The developers behind a proposed downtown Nanaimo hotel are hoping to get shovels in the ground before year’s end.
Utah-based PEG Development has plans to build a $23-million 172-room, nine-storey Courtyard by Marriott hotel at 100 Gordon St. across from the Vancouver Island Conference Centre downtown.
Despite councillors approving a 10-year municipal tax exemption for the project and receiving building permits from the city in February, PEG Development has yet to begin construction.
In an e-mail to the News Bulletin, Mckay Quinn, development manager for the project, said the company wants to begin construction on the downtown hotel later this year.
“We hope to break ground at some point in November,” he said, later adding that construction could take anywhere from 12 to 20 months.
The delays, according to Quinn, have been due to rising construction costs, and he said PEG has had to make calculated decisions in order to preserve the “quality” of the hotel project.
“As we have worked through a steady value engineering process over the past several months, we have been careful and deliberate with our actions,” Quinn said. “We are unwilling to sacrifice the quality of the project, which means we’ve had to negotiate and sometimes find creative solutions for the challenge of rising construction costs.”
PEG Development purchased the Gordon Street property from the city in December 2017 for $750,000. As part of the deal, the city has the right to re-purchase the property for $750,000 if PEG doesn’t start construction within two years.
Dale Lindsay, the city’s general manager of community development, said that clause in the agreement still stands. He said PEG hasn’t communicated often with the city about the reasons for the delay but that developments can be complicated in nature and can take more time than expected.
“There are a lot of things that can happen during a development that can cause delays,” he said.
Lindsay said the city remains optimistic that PEG Development will come through and build a hotel on the site.
However, delays are all too familiar for many in Nanaimo.
For years, the City of Nanaimo has envisioned a hotel on the vacant Gordon Street property in an effort to attract more business to the Vancouver Island Conference Centre. But plans to develop a hotel on the property by Triarc International, Millennium/Suro and SSS Manhao International Tourism Group have all failed.
In 2013, SSS Manhao had planned to build a $50-million 21-storey hotel – complete with commercial retail spaces and a connection to the conference centre – on the property but cancelled the project in 2015. SSS Manhao, an affiliate of Chinese-based Suzhou Youth Travel Services, had said the hotel would bring roughly 70,000 Chinese tourists to Nanaimo annually.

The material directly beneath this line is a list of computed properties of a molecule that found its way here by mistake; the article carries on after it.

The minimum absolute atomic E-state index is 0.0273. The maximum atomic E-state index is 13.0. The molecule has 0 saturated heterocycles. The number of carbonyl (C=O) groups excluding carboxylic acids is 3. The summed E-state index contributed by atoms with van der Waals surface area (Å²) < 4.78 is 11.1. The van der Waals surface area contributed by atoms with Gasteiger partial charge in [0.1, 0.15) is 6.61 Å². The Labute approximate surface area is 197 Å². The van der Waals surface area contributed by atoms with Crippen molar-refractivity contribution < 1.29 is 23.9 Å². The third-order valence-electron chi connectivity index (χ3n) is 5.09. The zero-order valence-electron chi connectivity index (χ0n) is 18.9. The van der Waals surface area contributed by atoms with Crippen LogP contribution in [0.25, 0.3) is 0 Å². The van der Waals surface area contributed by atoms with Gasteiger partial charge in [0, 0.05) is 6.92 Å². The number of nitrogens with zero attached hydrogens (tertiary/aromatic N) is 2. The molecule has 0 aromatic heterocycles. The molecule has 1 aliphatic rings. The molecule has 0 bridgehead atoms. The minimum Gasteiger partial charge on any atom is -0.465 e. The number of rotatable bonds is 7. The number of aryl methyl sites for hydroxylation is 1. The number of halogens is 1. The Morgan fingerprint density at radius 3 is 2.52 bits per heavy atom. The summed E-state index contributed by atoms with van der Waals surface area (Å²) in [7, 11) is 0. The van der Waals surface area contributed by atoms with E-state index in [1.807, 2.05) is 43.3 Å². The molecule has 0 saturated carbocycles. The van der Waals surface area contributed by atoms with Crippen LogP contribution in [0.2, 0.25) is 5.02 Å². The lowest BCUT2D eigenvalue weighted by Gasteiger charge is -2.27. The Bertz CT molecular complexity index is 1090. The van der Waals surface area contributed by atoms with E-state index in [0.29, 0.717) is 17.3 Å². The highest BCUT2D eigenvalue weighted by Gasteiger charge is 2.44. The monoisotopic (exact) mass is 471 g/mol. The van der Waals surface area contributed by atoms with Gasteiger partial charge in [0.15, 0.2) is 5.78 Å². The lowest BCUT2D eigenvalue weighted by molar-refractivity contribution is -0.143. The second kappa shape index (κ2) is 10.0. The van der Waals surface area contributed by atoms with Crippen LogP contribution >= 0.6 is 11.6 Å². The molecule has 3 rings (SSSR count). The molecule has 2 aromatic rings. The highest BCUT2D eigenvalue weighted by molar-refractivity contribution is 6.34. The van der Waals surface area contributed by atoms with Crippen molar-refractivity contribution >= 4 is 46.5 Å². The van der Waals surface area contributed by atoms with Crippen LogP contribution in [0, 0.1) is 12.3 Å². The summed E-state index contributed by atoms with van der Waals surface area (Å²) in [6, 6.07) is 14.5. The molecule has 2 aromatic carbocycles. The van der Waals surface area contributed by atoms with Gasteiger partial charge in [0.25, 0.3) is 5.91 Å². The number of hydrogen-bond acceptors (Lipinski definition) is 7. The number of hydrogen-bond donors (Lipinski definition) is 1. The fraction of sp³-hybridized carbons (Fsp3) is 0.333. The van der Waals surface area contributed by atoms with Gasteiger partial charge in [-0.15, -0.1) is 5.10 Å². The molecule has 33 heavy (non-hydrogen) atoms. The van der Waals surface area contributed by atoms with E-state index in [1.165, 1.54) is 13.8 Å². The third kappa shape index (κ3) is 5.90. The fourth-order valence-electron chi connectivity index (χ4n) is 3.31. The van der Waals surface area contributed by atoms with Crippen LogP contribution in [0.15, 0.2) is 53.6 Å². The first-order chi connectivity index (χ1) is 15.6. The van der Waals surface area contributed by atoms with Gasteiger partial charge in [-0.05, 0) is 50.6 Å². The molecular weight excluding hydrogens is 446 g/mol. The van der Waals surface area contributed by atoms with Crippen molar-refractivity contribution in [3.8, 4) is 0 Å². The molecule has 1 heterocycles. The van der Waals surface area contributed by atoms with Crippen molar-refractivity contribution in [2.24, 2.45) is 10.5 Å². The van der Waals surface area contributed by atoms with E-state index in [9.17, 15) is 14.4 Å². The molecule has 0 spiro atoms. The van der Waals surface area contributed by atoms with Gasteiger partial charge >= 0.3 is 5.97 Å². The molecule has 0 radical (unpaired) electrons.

Coun. Ian Thorpe, who was on council in 2015, said SSS Manhao’s decision to cancel the project was understandable but that he had hoped to see it come to fruition. He also said councillors, despite the recent delays, are still very optimistic that PEG Development will build a hotel on the Gordon Street site.
“PEG has a good reputation and they have other projects in the province,” he said. “From every indication that we have gotten, based on what staff have told us, PEG is serious about the project.”
Kim Smythe, the Greater Nanaimo Chamber of Commerce’s chief executive officer, said after seeing SSS Manhao back out, he’s hoping PEG’s delays are the “final chapter” in the quest for a conference centre hotel in the city.
“I’m confident that this company, with the skin they have in the game, will proceed with this project,” he said. “I think they will proceed with it within the timeline that the city has established.”
Anthony Everett, chief executive officer with Tourism Vancouver Island, said there is no question that Nanaimo needs a conference centre hotel because without one, VICC will have a harder time attracting larger events.
“I think it is a great facility but it is hard to go after conferences,” he said. “You have to have a hotel to go with the conference centre.”
“Nanaimo needs more hotels, the hoteliers will tell you that,” he said. “In order to service a wonderful facility like the Vancouver Island Conference Centre, we need more inventory. A hotel here is what is needed and probably more than one is needed in order to grow that business.”
A conference hotel would not only increase the number of rooms in the city, but would also attract more business and tourism to the region, according to Everett.
“Business travel usually leads to lots of leisure travellers coming and return visitation,” he said. “It goes hand in hand with a hotel being built. There is just no way around that. We think, particularly regionally, a conference centre hotel could also be a benefit for Parksville, Qualicum Beach and into Ladysmith.”
Everett, who moved to Nanaimo from Prince George more than a year ago, said he knows about the history of failed hotel developments for the Gordon Street property. He said while some people might feel like the conference centre hotel saga is unique to Nanaimo, it isn’t.
“I moved from Prince George and the same thing happened there,” he said. “Eventually they got one. Somebody took that leap and Prince George has got a number of new hotels now because they started to attract business. It just took 20 years. Sometimes it just takes time.”
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